How Cheap Light Bulbs Let Me Sleep Soundly

"Cool" lighting lowers your quality of sleep. Here's how I solved the problem without shelling out big bucks for special bulbs.

How Cheap Light Bulbs Let Me Sleep Soundly Photo by Feng Yu / Shutterstock.com

Having trouble sleeping? Installing some cheap light bulbs might be just the trick you need to blissfully escape to dreamland.

I’ve dealt with insomnia since my teens, buying many purported sleep aids and trying many lifestyle tweaks along the way. That’s why I ditched “cool” fluorescent light bulbs for “warm” LED bulbs a few months ago.

It pained my inner miser to buy new light bulbs to replace the bulbs that came with my apartment. Ultimately, though, I knew that even a small improvement in my quality of sleep was well worth the cost of a handful of light bulbs.

Along with a sunrise-simulating alarm clock — I own the Philips Wake-up Light HF3510 — extra-warm light bulbs are probably the only sleep gadgets I’ve bought that I would recommend.

It’s not a coincidence that both involve warm light. The color hue of artificial lights can affect our brain’s production of the hormone melatonin, which in turn affects our biological clocks. Many studies have detailed and supported this over the years.

Nighttime melatonin levels signal your body that it’s time for sleep, helping to regulate your circadian rhythm. But blue light suppresses melatonin, effectively manipulating your biological clock in a way that jeopardizes your quality of sleep.

That’s why you’ve probably been hearing for years that you should be wary of screen time before bedtime. Phones, tablets and computer screens are known to emit a lot of cool blue light inches from our eyeballs.

Dr. Lisa Ostrin, a researcher and assistant professor in the University of Houston’s College of Optometry, recently led another study to further explore and confirm the negative effects of cool artificial light on our sleep quality.

In the study, participants wore special glasses that blocked blue light for the three hours before their bedtime. Their nighttime melatonin levels jumped by 58 percent. Ostrin concluded:

“The most important takeaway is that blue light at night-time really does decrease sleep quality.”

Nighttime melatonin levels signal your body that it’s time for sleep, helping to regulate your circadian rhythm. But blue light suppresses melatonin, effectively manipulating your biological clock in a way that jeopardizes your quality of sleep.

You can buy your own special blue-light-blocking glasses to wear in the evening or install free apps like f.lux and Twilight to reduce the amount of blue light emitted by your screens. I shelled out for Gunnar glasses and use both of those apps. They all helped and I still use them, but changing my lighting made a much bigger difference in easing me to sleep come bedtime.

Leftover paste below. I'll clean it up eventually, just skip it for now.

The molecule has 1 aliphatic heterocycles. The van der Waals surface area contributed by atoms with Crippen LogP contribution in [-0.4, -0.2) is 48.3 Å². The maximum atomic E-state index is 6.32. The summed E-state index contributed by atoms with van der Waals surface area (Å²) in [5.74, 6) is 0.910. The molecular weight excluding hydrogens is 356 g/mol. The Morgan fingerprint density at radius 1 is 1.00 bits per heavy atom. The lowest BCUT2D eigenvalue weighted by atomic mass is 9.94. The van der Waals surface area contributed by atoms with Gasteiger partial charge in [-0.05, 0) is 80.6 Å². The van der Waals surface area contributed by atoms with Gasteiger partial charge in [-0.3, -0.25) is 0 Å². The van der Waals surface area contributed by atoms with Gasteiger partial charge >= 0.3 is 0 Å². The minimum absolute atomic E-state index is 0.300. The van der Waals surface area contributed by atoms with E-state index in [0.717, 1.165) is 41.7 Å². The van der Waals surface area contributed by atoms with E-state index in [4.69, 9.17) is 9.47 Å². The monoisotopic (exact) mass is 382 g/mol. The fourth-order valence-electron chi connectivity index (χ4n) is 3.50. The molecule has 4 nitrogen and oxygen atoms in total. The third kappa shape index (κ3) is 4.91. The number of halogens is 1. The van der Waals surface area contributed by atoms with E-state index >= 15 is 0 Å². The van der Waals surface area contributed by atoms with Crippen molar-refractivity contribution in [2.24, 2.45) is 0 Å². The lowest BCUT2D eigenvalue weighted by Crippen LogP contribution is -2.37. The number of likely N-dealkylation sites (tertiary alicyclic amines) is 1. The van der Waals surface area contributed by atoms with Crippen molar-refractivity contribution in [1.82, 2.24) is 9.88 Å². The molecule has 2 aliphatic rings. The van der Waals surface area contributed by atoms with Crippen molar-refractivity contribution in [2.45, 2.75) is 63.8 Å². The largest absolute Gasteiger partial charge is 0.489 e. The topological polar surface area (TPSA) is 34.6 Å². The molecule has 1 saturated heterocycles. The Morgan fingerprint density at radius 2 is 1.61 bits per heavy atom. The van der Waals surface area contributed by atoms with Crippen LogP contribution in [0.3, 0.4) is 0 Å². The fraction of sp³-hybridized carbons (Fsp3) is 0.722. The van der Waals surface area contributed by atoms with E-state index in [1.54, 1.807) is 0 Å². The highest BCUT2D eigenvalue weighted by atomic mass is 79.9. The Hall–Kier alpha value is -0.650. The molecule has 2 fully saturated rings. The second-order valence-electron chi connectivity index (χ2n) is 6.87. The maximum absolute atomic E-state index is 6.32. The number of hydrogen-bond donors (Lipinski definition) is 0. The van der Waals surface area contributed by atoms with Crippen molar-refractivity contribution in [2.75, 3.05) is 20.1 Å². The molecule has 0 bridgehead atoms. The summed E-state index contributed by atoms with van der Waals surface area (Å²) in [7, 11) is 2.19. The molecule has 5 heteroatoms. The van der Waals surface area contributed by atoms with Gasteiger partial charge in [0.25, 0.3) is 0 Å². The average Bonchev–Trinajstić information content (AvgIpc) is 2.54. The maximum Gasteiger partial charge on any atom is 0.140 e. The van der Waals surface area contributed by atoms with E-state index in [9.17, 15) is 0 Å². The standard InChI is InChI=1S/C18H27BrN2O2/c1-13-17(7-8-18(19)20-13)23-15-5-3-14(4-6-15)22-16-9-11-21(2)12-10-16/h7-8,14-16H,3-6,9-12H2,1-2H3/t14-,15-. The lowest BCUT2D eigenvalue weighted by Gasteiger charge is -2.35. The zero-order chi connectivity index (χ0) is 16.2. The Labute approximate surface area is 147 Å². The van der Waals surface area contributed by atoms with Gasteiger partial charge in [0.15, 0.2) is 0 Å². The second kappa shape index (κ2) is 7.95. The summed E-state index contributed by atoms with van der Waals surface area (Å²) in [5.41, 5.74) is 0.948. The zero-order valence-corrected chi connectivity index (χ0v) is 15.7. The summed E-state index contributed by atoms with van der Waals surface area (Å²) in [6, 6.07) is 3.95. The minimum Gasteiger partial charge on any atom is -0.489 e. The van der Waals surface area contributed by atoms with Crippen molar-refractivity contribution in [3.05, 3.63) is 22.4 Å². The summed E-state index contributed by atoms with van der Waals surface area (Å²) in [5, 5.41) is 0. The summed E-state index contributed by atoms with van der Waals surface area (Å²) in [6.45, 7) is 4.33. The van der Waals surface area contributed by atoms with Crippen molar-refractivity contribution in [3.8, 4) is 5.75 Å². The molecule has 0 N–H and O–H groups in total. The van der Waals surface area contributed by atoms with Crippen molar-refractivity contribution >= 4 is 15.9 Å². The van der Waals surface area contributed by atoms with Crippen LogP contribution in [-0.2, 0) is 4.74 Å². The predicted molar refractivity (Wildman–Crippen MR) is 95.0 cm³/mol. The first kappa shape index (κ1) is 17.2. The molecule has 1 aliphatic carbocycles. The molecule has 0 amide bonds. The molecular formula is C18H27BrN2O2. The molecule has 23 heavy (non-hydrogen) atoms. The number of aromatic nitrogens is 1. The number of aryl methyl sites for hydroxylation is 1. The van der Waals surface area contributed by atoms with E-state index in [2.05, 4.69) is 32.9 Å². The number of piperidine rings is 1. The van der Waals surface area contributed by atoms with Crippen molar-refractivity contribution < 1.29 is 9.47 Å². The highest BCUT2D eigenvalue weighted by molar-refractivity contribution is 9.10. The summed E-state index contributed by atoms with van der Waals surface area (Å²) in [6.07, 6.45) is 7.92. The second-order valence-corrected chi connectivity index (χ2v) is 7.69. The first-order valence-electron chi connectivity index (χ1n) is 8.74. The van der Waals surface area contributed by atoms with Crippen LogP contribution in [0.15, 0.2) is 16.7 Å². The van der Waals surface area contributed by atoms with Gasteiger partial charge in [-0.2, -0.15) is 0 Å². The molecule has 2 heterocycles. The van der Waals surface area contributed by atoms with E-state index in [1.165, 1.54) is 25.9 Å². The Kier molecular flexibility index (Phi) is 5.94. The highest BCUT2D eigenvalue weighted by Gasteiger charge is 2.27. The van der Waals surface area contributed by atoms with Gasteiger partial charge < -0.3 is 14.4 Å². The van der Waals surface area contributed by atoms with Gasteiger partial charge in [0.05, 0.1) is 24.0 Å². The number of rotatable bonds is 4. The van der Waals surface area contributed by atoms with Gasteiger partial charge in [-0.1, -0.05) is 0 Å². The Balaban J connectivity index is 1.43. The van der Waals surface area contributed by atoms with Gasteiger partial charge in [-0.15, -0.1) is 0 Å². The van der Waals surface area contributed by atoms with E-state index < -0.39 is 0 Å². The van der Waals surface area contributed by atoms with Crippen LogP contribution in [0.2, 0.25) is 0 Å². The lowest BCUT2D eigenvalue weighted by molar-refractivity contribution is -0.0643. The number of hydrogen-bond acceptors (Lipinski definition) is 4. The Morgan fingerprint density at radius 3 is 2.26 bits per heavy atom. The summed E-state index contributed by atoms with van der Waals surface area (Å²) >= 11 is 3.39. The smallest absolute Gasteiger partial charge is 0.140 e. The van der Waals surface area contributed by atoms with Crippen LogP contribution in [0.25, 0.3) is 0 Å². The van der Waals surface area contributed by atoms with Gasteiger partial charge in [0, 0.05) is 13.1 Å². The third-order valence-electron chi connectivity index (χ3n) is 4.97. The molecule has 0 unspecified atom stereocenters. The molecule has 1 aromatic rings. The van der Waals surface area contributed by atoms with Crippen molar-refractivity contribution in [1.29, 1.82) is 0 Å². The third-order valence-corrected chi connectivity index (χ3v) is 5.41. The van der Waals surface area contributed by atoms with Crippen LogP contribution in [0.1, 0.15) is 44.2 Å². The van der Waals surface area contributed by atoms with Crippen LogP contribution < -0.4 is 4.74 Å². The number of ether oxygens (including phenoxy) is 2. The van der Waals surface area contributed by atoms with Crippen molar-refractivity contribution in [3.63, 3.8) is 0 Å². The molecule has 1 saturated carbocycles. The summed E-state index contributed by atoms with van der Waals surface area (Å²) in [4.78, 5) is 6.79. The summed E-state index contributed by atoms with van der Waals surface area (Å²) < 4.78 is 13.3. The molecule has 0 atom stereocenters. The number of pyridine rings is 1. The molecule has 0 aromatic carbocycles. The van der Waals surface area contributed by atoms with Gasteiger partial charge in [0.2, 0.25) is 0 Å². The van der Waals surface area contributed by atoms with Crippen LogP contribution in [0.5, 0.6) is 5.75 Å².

The ‘color’ of your lighting

Little did I know back in high school that the Kelvin temperature scale I learned about in chemistry class would come in handy one day. I forgot what the scale even had to do with chemistry, but I’ve since read all about its connection to modern-day light bulbs.

All you really need to know is twofold:

  1. Kelvin is a measurement of color temperature. It’s abbreviated as “K.” At one end of the Kelvin spectrum is warm light, and at the opposite end is cool light. This is where things can get a little confusing. The U.S. Department of Energy explains, “Confusingly, higher Kelvin temperatures (3,600–5,500 K) are what we consider cool and lower color temperatures (2,700–3,000 K) are considered warm.”
  2. Federal law generally requires a light bulb’s Kelvin to be listed on the product label. You’ll find it in section called “Lighting Facts,” which resembles the “Nutrition Facts” section of food labels.

The Department of Energy says a color temperature of 2,700–3,600 K is generally recommended for most indoor general and task lighting applications. The bulbs I now swear by for evening lighting are mostly 2,200 K.

Better sleep on the cheap

When the clock strikes 8 p.m., I turn off all the overhead lights in my home. They have cooler and brighter bulbs. So I instead turn on lamps and other fixtures in which I’ve installed especially warm bulbs that are also a little dimmer.

It really does help cue my body that bedtime is nearing, helping me mentally wind down before getting into bed. That in turn helps me fall asleep faster.

There are special light bulbs designed to help induce sleep, but “special” seems to mean little more than “expensive” — as in $20 or more per bulb. If you understand Kelvins, you can find warm bulbs for a fraction of that. My search led me online because I couldn’t find bulbs warmer than 2,700 K in my local home improvement stores or big-box stores.

I ended up at 1000Bulbs.com. I was unfamiliar with it, but the company has been selling bulbs since the 1990s, according to its website. It manufactures its own brand of bulbs, called Precision Lighting and Transformers, or PLT. It’s effectively a generic light bulb brand, and it includes LED bulbs. The 2,000-2,200 K bulbs I’ve bought from the company cost $2.44 to $5.99 apiece — considerably less than similar products from brand names like Philips.

For more sound sleeping tips, check out “16 Affordable Ways to Ensure You Sleep Like a Baby.”

Do you notice artificial lighting affecting your sleep quality? Tell us about it below or on Facebook.

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